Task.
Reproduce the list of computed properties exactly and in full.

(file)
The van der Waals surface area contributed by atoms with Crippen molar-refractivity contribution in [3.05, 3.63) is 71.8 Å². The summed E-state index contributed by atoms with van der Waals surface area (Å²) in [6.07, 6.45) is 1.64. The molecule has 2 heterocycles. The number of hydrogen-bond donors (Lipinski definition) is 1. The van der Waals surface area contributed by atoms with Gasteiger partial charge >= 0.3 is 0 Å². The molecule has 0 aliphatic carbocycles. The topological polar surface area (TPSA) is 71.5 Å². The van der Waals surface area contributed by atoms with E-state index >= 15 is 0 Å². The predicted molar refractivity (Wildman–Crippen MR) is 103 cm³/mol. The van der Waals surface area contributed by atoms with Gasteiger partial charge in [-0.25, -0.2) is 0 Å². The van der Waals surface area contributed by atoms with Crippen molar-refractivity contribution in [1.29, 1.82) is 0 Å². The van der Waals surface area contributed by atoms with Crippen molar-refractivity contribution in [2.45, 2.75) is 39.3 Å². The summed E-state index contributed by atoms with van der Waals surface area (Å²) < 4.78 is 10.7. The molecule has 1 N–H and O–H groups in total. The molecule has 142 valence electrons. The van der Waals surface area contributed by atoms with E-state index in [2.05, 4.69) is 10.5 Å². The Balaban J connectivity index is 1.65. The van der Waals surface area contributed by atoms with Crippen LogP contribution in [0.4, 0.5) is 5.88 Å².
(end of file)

The van der Waals surface area contributed by atoms with Crippen molar-refractivity contribution in [3.05, 3.63) is 71.8 Å². The summed E-state index contributed by atoms with van der Waals surface area (Å²) in [6.07, 6.45) is 1.64. The molecule has 2 heterocycles. The number of hydrogen-bond donors (Lipinski definition) is 1. The van der Waals surface area contributed by atoms with Gasteiger partial charge >= 0.3 is 0 Å². The molecule has 0 aliphatic carbocycles. The topological polar surface area (TPSA) is 71.5 Å². The van der Waals surface area contributed by atoms with E-state index >= 15 is 0 Å². The predicted molar refractivity (Wildman–Crippen MR) is 103 cm³/mol. The van der Waals surface area contributed by atoms with Gasteiger partial charge in [-0.25, -0.2) is 0 Å². The van der Waals surface area contributed by atoms with Crippen molar-refractivity contribution in [1.29, 1.82) is 0 Å². The van der Waals surface area contributed by atoms with Crippen molar-refractivity contribution in [2.45, 2.75) is 39.3 Å². The summed E-state index contributed by atoms with van der Waals surface area (Å²) < 4.78 is 10.7. The molecule has 1 N–H and O–H groups in total. The molecule has 142 valence electrons. The van der Waals surface area contributed by atoms with E-state index in [2.05, 4.69) is 10.5 Å². The Balaban J connectivity index is 1.65. The van der Waals surface area contributed by atoms with Crippen LogP contribution in [0.4, 0.5) is 5.88 Å².